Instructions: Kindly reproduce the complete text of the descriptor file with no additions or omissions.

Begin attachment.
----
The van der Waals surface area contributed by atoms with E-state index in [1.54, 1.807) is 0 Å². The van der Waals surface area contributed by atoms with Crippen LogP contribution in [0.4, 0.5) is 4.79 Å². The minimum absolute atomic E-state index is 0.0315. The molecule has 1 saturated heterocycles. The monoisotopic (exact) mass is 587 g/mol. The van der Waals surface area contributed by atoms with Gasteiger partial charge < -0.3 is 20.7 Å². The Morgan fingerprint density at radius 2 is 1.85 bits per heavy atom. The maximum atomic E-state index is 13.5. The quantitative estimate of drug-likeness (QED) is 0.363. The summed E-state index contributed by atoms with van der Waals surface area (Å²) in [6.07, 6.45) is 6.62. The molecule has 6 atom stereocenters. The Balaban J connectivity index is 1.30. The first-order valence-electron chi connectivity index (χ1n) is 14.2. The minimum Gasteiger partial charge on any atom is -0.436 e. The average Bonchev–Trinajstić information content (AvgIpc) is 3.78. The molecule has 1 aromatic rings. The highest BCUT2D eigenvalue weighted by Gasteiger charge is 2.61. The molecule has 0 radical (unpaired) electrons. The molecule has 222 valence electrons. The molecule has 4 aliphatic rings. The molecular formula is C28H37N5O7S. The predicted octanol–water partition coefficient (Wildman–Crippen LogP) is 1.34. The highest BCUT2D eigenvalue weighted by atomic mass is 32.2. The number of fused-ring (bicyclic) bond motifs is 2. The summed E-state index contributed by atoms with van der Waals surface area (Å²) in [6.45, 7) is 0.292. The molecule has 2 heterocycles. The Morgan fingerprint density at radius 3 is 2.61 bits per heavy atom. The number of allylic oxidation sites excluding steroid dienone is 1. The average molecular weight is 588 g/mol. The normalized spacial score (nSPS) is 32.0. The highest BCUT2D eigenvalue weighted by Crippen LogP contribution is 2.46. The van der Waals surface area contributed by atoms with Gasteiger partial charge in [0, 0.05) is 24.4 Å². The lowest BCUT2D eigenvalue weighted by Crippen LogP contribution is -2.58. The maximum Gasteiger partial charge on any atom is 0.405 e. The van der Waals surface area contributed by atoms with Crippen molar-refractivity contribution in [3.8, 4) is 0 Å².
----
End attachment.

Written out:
The van der Waals surface area contributed by atoms with E-state index in [1.54, 1.807) is 0 Å². The van der Waals surface area contributed by atoms with Crippen LogP contribution in [0.4, 0.5) is 4.79 Å². The minimum absolute atomic E-state index is 0.0315. The molecule has 1 saturated heterocycles. The monoisotopic (exact) mass is 587 g/mol. The van der Waals surface area contributed by atoms with Gasteiger partial charge < -0.3 is 20.7 Å². The Morgan fingerprint density at radius 2 is 1.85 bits per heavy atom. The maximum atomic E-state index is 13.5. The quantitative estimate of drug-likeness (QED) is 0.363. The summed E-state index contributed by atoms with van der Waals surface area (Å²) in [6.07, 6.45) is 6.62. The molecule has 6 atom stereocenters. The Balaban J connectivity index is 1.30. The first-order valence-electron chi connectivity index (χ1n) is 14.2. The minimum Gasteiger partial charge on any atom is -0.436 e. The average Bonchev–Trinajstić information content (AvgIpc) is 3.78. The molecule has 1 aromatic rings. The highest BCUT2D eigenvalue weighted by Gasteiger charge is 2.61. The molecule has 0 radical (unpaired) electrons. The molecule has 222 valence electrons. The molecule has 4 aliphatic rings. The molecular formula is C28H37N5O7S. The predicted octanol–water partition coefficient (Wildman–Crippen LogP) is 1.34. The highest BCUT2D eigenvalue weighted by atomic mass is 32.2. The number of fused-ring (bicyclic) bond motifs is 2. The summed E-state index contributed by atoms with van der Waals surface area (Å²) in [6.45, 7) is 0.292. The molecule has 2 heterocycles. The Morgan fingerprint density at radius 3 is 2.61 bits per heavy atom. The number of allylic oxidation sites excluding steroid dienone is 1. The average molecular weight is 588 g/mol. The normalized spacial score (nSPS) is 32.0. The highest BCUT2D eigenvalue weighted by Crippen LogP contribution is 2.46. The van der Waals surface area contributed by atoms with Gasteiger partial charge in [0, 0.05) is 24.4 Å². The lowest BCUT2D eigenvalue weighted by Crippen LogP contribution is -2.58. The maximum Gasteiger partial charge on any atom is 0.405 e. The van der Waals surface area contributed by atoms with Crippen molar-refractivity contribution in [3.8, 4) is 0 Å².